UPDATED: May 8, 2015, at 6:05 p.m.
This is part II in a two-part series about diversity in the Faculty of Arts and Sciences. Part I ran on May 6.
Foldout seats in University Hall’s second-floor Faculty Room fill up as 4 p.m. draws nearer. All voting members of Harvard’s Faculty of Arts and Sciences are invited to the body’s monthly meetings here on Tuesdays, although the seats are all rarely filled. Today, a breezy May afternoon, a low hum fills the high-ceilinged room as professors from departments across FAS chat over tea and coffee, mingling with colleagues. A bell rings. The meeting will commence.
Faculty meetings have taken place in this room since 1896, when it received its current name after extensive renovation. For more than a century, it has been a space in which members of Harvard’s flagship faculty come together and vote on legislation dealing with its policies.
Occasionally, some Faculty members comment on the portraits hanging on the sea-foam colored walls of this room. The portraits mostly depict former University presidents and FAS deans, who historically, have primarily been white men. According to S. Allen Counter, a professor of neurology and the director of the Harvard Foundation for Intercultural and Race Relations, there are no portraits of racial minorities in that room.
Some Faculty members and administrators say this collection of portraits does not reflect the overall diversity of the Faculty today in 2015.
“Go into the faculty meeting room of the FAS and look at all the pictures and the busts,” says Judith D. Singer, Harvard’s senior vice provost for faculty development and diversity. “That’s the old Harvard. The new Harvard should be much more reflective of the pools of people [here].”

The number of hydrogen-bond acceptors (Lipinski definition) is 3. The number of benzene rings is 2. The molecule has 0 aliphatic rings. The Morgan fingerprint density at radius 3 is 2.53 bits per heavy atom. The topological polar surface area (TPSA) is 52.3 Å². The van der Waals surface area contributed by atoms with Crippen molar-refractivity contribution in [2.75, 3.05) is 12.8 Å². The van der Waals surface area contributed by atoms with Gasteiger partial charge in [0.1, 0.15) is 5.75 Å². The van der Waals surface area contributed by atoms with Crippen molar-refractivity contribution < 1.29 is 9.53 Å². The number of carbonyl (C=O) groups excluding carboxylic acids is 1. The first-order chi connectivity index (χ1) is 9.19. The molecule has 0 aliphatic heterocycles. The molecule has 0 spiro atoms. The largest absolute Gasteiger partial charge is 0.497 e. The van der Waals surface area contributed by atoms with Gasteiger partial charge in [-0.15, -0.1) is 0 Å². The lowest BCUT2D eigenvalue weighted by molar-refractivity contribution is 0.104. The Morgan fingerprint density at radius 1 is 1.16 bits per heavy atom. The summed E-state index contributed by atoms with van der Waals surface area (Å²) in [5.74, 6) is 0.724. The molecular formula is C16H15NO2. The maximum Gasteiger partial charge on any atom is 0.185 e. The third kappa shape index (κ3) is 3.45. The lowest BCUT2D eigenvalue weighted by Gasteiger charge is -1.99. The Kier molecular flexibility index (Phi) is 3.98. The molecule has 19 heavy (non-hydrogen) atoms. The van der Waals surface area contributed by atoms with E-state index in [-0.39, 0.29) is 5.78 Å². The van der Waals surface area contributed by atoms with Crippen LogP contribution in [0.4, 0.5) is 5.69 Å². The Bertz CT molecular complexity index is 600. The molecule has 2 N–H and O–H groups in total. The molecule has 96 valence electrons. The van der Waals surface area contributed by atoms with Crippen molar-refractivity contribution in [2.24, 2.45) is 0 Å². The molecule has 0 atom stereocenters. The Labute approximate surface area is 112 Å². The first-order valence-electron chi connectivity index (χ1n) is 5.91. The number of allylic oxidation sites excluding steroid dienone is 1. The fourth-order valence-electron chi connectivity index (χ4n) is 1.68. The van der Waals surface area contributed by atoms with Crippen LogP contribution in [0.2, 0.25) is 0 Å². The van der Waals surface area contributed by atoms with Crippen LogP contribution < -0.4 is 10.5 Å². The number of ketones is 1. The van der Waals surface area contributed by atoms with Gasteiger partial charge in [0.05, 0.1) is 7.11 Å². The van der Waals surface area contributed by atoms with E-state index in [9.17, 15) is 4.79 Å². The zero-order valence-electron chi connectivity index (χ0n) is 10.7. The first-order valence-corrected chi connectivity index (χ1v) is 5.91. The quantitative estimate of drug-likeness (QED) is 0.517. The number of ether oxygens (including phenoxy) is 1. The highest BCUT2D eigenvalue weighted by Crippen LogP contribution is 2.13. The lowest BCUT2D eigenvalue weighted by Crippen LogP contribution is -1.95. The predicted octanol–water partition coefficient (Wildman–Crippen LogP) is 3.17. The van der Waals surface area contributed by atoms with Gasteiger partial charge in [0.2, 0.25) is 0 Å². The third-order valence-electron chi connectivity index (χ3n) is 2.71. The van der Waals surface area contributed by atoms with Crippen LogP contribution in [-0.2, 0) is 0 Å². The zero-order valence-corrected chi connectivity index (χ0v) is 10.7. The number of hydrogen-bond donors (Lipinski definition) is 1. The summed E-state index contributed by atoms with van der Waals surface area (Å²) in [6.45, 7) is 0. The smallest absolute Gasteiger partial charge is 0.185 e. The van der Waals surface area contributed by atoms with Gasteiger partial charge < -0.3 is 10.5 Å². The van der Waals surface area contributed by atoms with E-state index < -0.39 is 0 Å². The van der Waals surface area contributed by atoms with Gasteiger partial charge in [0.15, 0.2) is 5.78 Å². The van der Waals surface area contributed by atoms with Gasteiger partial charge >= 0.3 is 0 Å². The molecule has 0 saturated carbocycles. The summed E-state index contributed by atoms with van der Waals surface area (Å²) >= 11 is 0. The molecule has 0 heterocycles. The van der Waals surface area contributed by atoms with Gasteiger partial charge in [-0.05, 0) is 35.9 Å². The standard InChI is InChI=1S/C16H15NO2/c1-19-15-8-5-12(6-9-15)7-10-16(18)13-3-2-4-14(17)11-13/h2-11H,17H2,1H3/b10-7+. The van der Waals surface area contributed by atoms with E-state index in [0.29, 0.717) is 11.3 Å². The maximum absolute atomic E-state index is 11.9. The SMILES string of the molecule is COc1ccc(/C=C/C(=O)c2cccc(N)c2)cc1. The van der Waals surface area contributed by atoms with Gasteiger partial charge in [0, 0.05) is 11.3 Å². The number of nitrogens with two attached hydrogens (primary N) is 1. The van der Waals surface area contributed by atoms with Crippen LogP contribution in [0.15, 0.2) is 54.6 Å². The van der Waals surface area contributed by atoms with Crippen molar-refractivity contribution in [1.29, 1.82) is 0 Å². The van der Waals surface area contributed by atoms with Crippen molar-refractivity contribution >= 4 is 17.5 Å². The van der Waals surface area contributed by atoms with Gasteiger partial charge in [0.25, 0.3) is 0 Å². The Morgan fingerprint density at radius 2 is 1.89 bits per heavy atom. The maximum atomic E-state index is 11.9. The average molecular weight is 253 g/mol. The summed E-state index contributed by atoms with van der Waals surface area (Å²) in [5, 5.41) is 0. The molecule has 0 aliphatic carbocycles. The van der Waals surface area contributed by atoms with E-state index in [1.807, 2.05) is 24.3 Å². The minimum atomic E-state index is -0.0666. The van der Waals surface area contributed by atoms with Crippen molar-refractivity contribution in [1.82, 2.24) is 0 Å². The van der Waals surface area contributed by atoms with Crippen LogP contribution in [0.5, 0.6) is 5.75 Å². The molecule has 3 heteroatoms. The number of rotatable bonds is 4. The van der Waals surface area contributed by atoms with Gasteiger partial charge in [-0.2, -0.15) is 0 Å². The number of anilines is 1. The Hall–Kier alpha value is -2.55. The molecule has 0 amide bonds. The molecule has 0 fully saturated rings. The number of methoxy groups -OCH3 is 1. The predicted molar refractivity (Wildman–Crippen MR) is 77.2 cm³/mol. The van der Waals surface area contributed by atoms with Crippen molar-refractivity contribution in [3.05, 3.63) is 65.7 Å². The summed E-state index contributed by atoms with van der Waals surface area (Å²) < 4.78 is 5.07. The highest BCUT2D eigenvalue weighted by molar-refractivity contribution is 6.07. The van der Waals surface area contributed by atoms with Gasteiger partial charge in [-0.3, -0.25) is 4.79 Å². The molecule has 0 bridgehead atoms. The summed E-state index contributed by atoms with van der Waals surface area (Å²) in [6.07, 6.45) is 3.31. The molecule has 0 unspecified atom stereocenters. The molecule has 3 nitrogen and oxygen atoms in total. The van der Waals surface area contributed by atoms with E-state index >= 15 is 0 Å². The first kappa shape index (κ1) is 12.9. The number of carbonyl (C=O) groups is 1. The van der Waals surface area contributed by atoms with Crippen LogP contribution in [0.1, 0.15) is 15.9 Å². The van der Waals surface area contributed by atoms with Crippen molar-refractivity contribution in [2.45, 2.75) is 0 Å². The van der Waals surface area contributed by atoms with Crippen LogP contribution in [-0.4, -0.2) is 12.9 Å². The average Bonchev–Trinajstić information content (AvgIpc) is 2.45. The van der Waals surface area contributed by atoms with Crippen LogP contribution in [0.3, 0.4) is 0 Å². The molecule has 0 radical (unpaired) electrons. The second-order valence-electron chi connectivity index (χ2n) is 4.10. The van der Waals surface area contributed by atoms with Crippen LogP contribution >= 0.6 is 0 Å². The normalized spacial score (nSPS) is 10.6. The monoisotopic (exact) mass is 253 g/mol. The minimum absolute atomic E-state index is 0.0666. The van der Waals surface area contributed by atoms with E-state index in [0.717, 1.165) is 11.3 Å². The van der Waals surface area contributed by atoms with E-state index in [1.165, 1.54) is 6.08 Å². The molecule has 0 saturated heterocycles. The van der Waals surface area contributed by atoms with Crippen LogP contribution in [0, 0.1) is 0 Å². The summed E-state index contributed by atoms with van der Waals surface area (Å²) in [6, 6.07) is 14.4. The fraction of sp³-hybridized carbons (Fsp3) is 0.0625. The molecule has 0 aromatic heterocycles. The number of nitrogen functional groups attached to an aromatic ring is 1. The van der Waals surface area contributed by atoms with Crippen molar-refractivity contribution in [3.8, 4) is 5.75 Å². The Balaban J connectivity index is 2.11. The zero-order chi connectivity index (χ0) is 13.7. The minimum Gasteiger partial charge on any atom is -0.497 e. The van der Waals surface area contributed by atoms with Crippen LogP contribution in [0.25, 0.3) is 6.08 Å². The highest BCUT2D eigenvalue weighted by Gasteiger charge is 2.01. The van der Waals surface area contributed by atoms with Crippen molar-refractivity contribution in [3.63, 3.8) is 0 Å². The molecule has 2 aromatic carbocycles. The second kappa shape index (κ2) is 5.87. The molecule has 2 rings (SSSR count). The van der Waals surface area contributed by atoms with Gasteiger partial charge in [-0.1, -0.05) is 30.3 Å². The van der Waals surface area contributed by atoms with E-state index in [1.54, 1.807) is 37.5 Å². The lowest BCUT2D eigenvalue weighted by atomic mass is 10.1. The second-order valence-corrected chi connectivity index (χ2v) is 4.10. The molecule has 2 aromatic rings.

Indeed, over the past decade, FAS has seen a marked increase in the number of racial and ethnic minority faculty members and women within its ranks. Today, minorities represent about 19 percent of the Faculty, compared to 12 percent in the fall of 2000, according to the FAS Dean’s 2014 Annual Report. But while Harvard and FAS have institutionalized a hiring process designed to draw in more a racially and ethnically diverse faculty, some professors say that they feel there is more work to do to improve the work environment for those faculty after they enter Harvard’s gates.
DOWN THE PIPELINE
Increasing faculty diversity will improve the quality of teaching and research at Harvard, faculty members argue—prompting administrators to increase efforts to hire a diverse set of faculty members in recent years.
“I sincerely believe that there are problems I can solve differently because of my unique background” as an African-American in the physical sciences, says Astronomy professor John A. Johnson, who in 2013 became the first African-American to receive tenure from Harvard in the physical sciences.
Harvard tenured its first African-American faculty member, Martin Kilson, in 1969, and since then, FAS has slowly added more minority faculty members to its professoriate. In 1988, nearly two decades after Kilson’s appointment, FAS included 26 tenured minorities in a faculty of 383, just 7 percent.
In recent years, FAS Dean Michael D. Smith has prioritized increasing diversity in the faculty, he says. From 2011 to 2014, FAS extended 36 external offers to minority candidates and hired 25.
In particular, in an effort to increase diversity in the Faculty, departments and administrators have identified the search and hiring processes for tenure-track faculty as important intervention points.
“What has happened in the last 10 to 15 years is an increasing recognition that the search is the point of intervention,” says Singer, who has led the University-wide Office of Faculty Development and Diversity since 2008. “It’s really where things change.”